While Pokemon of course has its own dedicated photography spin-off, taking snaps of your Pokemon is also a vital component of Pokemon Go.
While it's not exactly the glory of capturing Pokemon in their canonical natural habitat over in Pokemon Snap, taking snapshots in Pokemon Go is a great way to pass the time and inject a little bit of the world of Pokemon Go into the real world - and in addition, taking snapshots is often a key part of certain field research missions or special research missions.
On this page, we quickly explain how to take a snapshot of your Pokemon - both in the wild, and from your friends over in your personal Pokemon storage.
How to take a snapshot in Pokemon Go - in the wild and from your catches
Regardless of why you want to take a snapshot - be it for fun, to fulfill a mission, or just out of experimental curiosity, the method by which you'll be doing so is the same. It'll very slightly depending on if you're talking about a Wild Pokemon or a Pokemon you've already caught.
Regardless, the first thing to do is either enter the wild Pokemon encounter or bring up the menu for the caught Pokemon you want to take a snapshot of. That menu looks like this:
What you're after here is honestly nice and simple - to take a snapshot, just look for the camera icon. When trying to take a snapshot of a wild Pokemon, this'll be slap bang in the middle of the screen, as you can see on the left. For Pokemon you've already caught, open them up in your Pokemon list and find the camera button on the right-hand side of the screen, just to the right of the CP measurement bar and underneath the favourite button.
You can take photos either in Augmented Reality or just in Pokemon Go's default backgrounds - though really, unless you're just taking a photo for the utilitarian reason of snapping one for a mission, you'll probably want to turn the augmented reality mode on. For that, there's one additional step.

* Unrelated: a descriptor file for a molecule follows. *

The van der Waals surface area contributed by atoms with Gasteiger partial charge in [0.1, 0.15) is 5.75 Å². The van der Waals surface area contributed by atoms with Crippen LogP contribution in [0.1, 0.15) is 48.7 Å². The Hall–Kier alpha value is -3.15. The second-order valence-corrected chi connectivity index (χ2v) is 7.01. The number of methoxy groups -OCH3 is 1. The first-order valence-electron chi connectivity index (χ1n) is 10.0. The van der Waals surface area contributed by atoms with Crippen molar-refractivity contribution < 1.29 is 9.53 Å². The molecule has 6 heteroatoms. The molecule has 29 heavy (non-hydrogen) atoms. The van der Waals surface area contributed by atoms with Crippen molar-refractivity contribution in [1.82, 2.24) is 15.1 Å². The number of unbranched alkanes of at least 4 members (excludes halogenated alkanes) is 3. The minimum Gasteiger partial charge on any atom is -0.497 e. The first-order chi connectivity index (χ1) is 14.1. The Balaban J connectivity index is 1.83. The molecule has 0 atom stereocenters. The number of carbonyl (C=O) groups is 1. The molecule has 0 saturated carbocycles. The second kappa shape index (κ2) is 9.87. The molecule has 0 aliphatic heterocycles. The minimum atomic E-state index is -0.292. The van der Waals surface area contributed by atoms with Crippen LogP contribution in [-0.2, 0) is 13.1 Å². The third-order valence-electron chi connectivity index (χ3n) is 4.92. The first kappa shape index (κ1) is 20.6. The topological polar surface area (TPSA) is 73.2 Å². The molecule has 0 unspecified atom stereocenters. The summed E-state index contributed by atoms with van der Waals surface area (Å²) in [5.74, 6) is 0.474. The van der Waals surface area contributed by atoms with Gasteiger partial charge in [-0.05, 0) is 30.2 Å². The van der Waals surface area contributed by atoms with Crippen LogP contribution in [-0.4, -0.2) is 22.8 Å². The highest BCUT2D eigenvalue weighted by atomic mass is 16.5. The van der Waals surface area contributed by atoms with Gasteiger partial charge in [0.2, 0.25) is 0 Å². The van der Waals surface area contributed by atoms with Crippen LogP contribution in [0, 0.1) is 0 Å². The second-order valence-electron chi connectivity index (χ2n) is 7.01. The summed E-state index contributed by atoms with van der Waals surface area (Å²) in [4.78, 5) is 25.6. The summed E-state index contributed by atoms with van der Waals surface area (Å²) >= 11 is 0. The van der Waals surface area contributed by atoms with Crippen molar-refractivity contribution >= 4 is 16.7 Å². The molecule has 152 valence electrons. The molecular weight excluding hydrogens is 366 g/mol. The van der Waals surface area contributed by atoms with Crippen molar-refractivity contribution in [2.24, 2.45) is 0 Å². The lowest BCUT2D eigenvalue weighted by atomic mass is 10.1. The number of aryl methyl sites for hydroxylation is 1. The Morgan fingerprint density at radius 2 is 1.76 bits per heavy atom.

The camera will switch on, and the game will ask you to pan your phone or other device around so it can read the area around you. Do that, and you'll eventually notice the following:
As you pan your camera around, you'll see little Pokemon footsteps appear on the terrain. These footsteps show the places you can spawn the Pokemon. Keep in mind that size is absolutely a consideration - you'll need to stand further back from larger Pokemon in order to take a good shot, so you'll need a more wide open area. Tiny critters you might be able to spawn on your desktop, meanwhile. If you spawn a Pokemon and its placement isn't right, you can hit the button in the bottom left to recall and deploy them again.
And that's it! If in AR or not, once you've taken a shot, you'll be able to review those shots as you exit the snapshot mode. Sometimes, other Pokemon will photo bomb your pictures - and sometimes that leads to special Pokemon encounters on the overworld.
You can also take photos of your buddy Pokemon while interacting with them, and use the shared AR experience to take snapshots with the Pokemon trainer avatars of friends and their Pokemon buddies.